The former is true, the latter is false. The former is merely expressing the quite obvious idea that people prefer to study things in different ways. I may like to listen to music while studying and another person may love checking words in a dictionary or listening to podcasts. Some people like the colour red and others prefer blue. There is nothing controversial here but also nothing particularly note-worthy. The latter, has repeatedly been shown to be unsupported by evidence. Just to be clear about this point, there is no evidence, despite much research, that people learn better if they get information through a preferred sensory channel.
This is where the problems associated with relying entirely on a teacher’s experience can be clearly seen. A teacher may believe that it is useful to know a student’s LS and they may believe it sincerely but research suggests otherwise. It is not good enough for teachers to accept only those findings that they already agree with and dismiss research that contradicts their preferred way of working. Thus, when Simon writes “nobody is better placed than the teacher to determine what will work in practice” (2013:56) what he is arguing for is essentially an anything goes attitude to ELT where what is good, bad, fun, useful or valid are all decided entirely at the discretion of the teacher.
When research findings contradict teachers, Simon suggests that the problem is with the research, after all “if theory is honestly valid, then classroom practice will vindicate it” (2012:56). He Later adds, “the division between theory and practice, then, is what leads to a healthy scepticism among practitioners towards the claims of theoreticians”. In actuality healthy scepticism is entirely what’s missing from our profession and thus the proliferation of faddish theories continues. Master NLP practitioner claim to determine student LS from watching their eye movements while tapping into their left-brained multiple intelligences with the latest BrainGymTM activity. Pseudo-science is heaped on pseudo-science with scant regard for facts. This is hardly surprising when they are told to ignore research and decide the value of things for themselves.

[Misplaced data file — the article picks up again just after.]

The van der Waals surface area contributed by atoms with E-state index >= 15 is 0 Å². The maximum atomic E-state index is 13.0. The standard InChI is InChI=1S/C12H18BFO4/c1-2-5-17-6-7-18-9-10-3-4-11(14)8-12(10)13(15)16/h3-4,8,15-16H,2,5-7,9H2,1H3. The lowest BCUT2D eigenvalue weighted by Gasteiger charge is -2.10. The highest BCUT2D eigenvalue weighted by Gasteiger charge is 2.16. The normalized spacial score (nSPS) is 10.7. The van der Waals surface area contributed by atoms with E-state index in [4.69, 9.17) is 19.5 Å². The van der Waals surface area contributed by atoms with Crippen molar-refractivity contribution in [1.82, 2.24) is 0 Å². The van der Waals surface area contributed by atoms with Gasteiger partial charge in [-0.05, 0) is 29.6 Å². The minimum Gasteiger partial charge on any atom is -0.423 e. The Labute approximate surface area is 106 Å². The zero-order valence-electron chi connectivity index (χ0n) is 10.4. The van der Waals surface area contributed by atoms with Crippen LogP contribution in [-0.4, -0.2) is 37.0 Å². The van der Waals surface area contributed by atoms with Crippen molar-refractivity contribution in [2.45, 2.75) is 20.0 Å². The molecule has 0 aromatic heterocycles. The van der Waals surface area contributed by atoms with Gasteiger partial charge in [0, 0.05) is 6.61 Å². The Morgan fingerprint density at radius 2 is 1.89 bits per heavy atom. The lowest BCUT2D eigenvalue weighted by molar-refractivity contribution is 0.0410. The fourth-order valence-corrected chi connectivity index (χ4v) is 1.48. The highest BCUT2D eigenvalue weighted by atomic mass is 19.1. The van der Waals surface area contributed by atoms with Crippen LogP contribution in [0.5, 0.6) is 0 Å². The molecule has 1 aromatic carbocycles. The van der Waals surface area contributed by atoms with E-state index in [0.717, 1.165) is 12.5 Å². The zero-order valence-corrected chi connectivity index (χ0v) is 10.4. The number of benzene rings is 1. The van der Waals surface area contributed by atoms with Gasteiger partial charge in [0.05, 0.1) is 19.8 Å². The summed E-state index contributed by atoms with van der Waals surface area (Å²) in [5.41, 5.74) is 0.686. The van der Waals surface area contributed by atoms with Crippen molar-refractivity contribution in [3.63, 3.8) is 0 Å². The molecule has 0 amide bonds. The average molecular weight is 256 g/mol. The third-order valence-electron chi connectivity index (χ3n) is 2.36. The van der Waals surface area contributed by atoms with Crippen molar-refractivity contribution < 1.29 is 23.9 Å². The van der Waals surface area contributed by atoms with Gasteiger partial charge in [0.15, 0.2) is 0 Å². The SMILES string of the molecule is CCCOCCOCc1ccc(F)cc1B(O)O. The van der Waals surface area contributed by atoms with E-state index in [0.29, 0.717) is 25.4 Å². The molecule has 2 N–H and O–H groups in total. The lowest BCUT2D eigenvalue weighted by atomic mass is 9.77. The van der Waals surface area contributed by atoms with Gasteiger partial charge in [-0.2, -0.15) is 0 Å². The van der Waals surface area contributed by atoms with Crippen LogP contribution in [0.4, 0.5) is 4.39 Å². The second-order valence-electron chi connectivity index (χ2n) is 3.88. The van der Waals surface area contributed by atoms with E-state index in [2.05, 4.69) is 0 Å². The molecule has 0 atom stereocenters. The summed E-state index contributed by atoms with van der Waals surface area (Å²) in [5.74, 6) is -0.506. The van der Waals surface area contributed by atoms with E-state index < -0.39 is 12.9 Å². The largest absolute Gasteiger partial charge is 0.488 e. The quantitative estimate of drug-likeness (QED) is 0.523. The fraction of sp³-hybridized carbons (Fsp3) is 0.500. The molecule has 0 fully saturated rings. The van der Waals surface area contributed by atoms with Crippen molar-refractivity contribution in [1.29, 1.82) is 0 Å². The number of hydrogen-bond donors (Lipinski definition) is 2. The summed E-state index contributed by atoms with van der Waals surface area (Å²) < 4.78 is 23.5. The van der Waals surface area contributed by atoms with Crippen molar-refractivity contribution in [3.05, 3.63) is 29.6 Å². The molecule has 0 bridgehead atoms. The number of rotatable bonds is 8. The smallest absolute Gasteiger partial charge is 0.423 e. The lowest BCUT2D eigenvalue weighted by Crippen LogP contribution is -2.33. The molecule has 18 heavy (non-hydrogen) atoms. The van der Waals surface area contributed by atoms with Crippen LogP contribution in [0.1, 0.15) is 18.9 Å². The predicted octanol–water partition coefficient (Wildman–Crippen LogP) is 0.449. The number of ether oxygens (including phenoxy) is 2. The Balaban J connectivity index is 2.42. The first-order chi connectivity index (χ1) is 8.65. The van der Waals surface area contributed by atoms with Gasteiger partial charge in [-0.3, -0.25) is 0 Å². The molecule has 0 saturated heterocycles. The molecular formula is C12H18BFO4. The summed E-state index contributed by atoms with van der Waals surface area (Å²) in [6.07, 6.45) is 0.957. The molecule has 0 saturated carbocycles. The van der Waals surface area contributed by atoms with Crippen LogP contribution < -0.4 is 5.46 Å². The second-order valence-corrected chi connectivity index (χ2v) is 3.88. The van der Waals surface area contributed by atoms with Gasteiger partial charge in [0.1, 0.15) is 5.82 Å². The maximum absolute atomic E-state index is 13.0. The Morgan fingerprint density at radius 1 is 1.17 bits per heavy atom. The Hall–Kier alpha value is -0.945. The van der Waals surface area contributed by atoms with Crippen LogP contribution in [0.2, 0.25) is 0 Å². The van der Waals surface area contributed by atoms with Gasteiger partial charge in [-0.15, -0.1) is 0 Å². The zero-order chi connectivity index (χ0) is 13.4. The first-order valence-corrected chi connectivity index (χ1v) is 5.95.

The ELT world has proved a fertile breeding ground for pseudo-science and at times mutually exclusive theories are even thrown together with seeming reckless abandon. For example, Simon explicitly relates LS with the theory of multiple intelligences (MI) at one point talking about students’ “intrapersonal learning style” but LS theory and MI theory are completely different things. LS theory (or at least the VARK model) is the idea that people can improve their learning if information is delivered via their dominant modality (visual, auditory etc). Gardner’s multiple intelligence theory is merely an attempt to redefine the concept of aptitudes as ‘intelligences’. This is not my opinion but Gardner’s who describes the idea that “[a]n Intelligence is the same as a learning style” as a “myth” (1999:80). The only common ground that the two share is that they are both adored by teachers and lack any scientific credibility. Even Gardner himself is not keen on certain classroom applications of MI theory: